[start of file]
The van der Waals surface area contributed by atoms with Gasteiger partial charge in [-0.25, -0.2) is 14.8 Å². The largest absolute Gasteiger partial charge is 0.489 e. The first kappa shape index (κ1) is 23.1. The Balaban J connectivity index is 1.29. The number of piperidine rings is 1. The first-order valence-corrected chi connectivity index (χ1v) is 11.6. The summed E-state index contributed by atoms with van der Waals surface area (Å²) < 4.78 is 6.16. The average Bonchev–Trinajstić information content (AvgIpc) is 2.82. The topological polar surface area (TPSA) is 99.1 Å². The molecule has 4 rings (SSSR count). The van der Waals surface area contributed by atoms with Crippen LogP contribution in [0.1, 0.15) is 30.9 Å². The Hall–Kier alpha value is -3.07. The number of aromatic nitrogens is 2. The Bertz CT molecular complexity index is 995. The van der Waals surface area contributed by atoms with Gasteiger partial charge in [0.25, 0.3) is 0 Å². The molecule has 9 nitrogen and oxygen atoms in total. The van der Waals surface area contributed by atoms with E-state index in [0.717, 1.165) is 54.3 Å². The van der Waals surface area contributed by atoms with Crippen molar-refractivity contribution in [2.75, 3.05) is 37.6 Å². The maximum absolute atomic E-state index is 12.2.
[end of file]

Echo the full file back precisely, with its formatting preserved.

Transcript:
The van der Waals surface area contributed by atoms with Gasteiger partial charge in [-0.25, -0.2) is 14.8 Å². The largest absolute Gasteiger partial charge is 0.489 e. The first kappa shape index (κ1) is 23.1. The Balaban J connectivity index is 1.29. The number of piperidine rings is 1. The first-order valence-corrected chi connectivity index (χ1v) is 11.6. The summed E-state index contributed by atoms with van der Waals surface area (Å²) < 4.78 is 6.16. The average Bonchev–Trinajstić information content (AvgIpc) is 2.82. The topological polar surface area (TPSA) is 99.1 Å². The molecule has 4 rings (SSSR count). The van der Waals surface area contributed by atoms with Crippen LogP contribution in [0.1, 0.15) is 30.9 Å². The Hall–Kier alpha value is -3.07. The number of aromatic nitrogens is 2. The Bertz CT molecular complexity index is 995. The van der Waals surface area contributed by atoms with Gasteiger partial charge in [0.25, 0.3) is 0 Å². The molecule has 9 nitrogen and oxygen atoms in total. The van der Waals surface area contributed by atoms with E-state index in [0.717, 1.165) is 54.3 Å². The van der Waals surface area contributed by atoms with Crippen molar-refractivity contribution in [2.75, 3.05) is 37.6 Å². The maximum absolute atomic E-state index is 12.2.